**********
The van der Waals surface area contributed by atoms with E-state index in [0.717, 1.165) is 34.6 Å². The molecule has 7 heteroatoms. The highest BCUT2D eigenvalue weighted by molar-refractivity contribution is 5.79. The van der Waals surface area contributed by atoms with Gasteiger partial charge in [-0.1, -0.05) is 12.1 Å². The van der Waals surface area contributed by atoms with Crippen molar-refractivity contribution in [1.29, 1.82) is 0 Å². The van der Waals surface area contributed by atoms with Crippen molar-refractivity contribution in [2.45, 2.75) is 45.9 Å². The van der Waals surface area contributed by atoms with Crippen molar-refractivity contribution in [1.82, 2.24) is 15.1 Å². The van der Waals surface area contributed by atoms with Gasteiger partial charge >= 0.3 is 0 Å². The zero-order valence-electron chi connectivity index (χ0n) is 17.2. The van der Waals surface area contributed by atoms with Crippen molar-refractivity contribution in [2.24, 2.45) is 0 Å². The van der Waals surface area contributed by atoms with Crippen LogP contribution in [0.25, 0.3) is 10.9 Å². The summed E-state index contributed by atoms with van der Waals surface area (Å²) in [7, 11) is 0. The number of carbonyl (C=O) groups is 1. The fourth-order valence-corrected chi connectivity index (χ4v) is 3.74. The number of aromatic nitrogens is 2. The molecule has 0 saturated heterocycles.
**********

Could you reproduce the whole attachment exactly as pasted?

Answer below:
The van der Waals surface area contributed by atoms with E-state index in [0.717, 1.165) is 34.6 Å². The molecule has 7 heteroatoms. The highest BCUT2D eigenvalue weighted by molar-refractivity contribution is 5.79. The van der Waals surface area contributed by atoms with Gasteiger partial charge in [-0.1, -0.05) is 12.1 Å². The van der Waals surface area contributed by atoms with Crippen molar-refractivity contribution in [1.29, 1.82) is 0 Å². The van der Waals surface area contributed by atoms with Crippen molar-refractivity contribution in [2.45, 2.75) is 45.9 Å². The van der Waals surface area contributed by atoms with Crippen molar-refractivity contribution in [1.82, 2.24) is 15.1 Å². The van der Waals surface area contributed by atoms with Gasteiger partial charge >= 0.3 is 0 Å². The zero-order valence-electron chi connectivity index (χ0n) is 17.2. The van der Waals surface area contributed by atoms with Crippen molar-refractivity contribution in [2.24, 2.45) is 0 Å². The van der Waals surface area contributed by atoms with Crippen LogP contribution in [0.25, 0.3) is 10.9 Å². The summed E-state index contributed by atoms with van der Waals surface area (Å²) in [7, 11) is 0. The number of carbonyl (C=O) groups is 1. The fourth-order valence-corrected chi connectivity index (χ4v) is 3.74. The number of aromatic nitrogens is 2. The molecule has 0 saturated heterocycles.